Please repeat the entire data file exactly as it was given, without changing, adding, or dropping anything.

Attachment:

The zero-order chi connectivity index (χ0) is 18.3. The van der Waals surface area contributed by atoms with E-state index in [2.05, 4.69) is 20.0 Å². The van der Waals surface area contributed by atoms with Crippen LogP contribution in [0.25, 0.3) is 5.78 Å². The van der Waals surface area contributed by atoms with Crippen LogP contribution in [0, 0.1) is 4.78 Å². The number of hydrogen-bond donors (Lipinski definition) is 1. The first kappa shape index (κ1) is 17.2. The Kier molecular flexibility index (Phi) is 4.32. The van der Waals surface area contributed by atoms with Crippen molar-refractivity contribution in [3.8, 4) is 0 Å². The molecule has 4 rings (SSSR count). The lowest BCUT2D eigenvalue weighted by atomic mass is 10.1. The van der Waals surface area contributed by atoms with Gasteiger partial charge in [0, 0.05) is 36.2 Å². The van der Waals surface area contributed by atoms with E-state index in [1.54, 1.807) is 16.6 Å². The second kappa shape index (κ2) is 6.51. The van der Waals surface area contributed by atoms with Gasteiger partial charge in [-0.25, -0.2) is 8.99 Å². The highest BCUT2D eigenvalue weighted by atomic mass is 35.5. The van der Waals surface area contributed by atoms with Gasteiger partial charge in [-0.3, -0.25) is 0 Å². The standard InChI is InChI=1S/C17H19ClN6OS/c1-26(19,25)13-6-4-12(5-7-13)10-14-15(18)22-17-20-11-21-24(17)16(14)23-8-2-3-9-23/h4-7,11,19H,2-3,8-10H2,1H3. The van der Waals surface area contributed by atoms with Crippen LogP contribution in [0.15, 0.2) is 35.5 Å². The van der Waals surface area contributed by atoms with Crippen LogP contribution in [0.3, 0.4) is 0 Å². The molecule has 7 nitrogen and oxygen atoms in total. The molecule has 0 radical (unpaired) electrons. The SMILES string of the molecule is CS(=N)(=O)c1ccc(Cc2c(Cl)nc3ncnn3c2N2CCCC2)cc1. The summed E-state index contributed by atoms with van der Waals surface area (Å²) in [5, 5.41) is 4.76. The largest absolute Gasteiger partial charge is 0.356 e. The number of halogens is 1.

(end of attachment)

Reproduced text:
The zero-order chi connectivity index (χ0) is 18.3. The van der Waals surface area contributed by atoms with E-state index in [2.05, 4.69) is 20.0 Å². The van der Waals surface area contributed by atoms with Crippen LogP contribution in [0.25, 0.3) is 5.78 Å². The van der Waals surface area contributed by atoms with Crippen LogP contribution in [0, 0.1) is 4.78 Å². The number of hydrogen-bond donors (Lipinski definition) is 1. The first kappa shape index (κ1) is 17.2. The Kier molecular flexibility index (Phi) is 4.32. The van der Waals surface area contributed by atoms with Crippen molar-refractivity contribution in [3.8, 4) is 0 Å². The molecule has 4 rings (SSSR count). The lowest BCUT2D eigenvalue weighted by atomic mass is 10.1. The van der Waals surface area contributed by atoms with Gasteiger partial charge in [0, 0.05) is 36.2 Å². The van der Waals surface area contributed by atoms with E-state index in [1.54, 1.807) is 16.6 Å². The second kappa shape index (κ2) is 6.51. The van der Waals surface area contributed by atoms with Gasteiger partial charge in [-0.25, -0.2) is 8.99 Å². The highest BCUT2D eigenvalue weighted by atomic mass is 35.5. The van der Waals surface area contributed by atoms with Gasteiger partial charge in [-0.3, -0.25) is 0 Å². The standard InChI is InChI=1S/C17H19ClN6OS/c1-26(19,25)13-6-4-12(5-7-13)10-14-15(18)22-17-20-11-21-24(17)16(14)23-8-2-3-9-23/h4-7,11,19H,2-3,8-10H2,1H3. The van der Waals surface area contributed by atoms with Crippen LogP contribution in [0.15, 0.2) is 35.5 Å². The van der Waals surface area contributed by atoms with Crippen LogP contribution in [0.3, 0.4) is 0 Å². The molecule has 7 nitrogen and oxygen atoms in total. The molecule has 0 radical (unpaired) electrons. The SMILES string of the molecule is CS(=N)(=O)c1ccc(Cc2c(Cl)nc3ncnn3c2N2CCCC2)cc1. The summed E-state index contributed by atoms with van der Waals surface area (Å²) in [5, 5.41) is 4.76. The largest absolute Gasteiger partial charge is 0.356 e. The number of halogens is 1.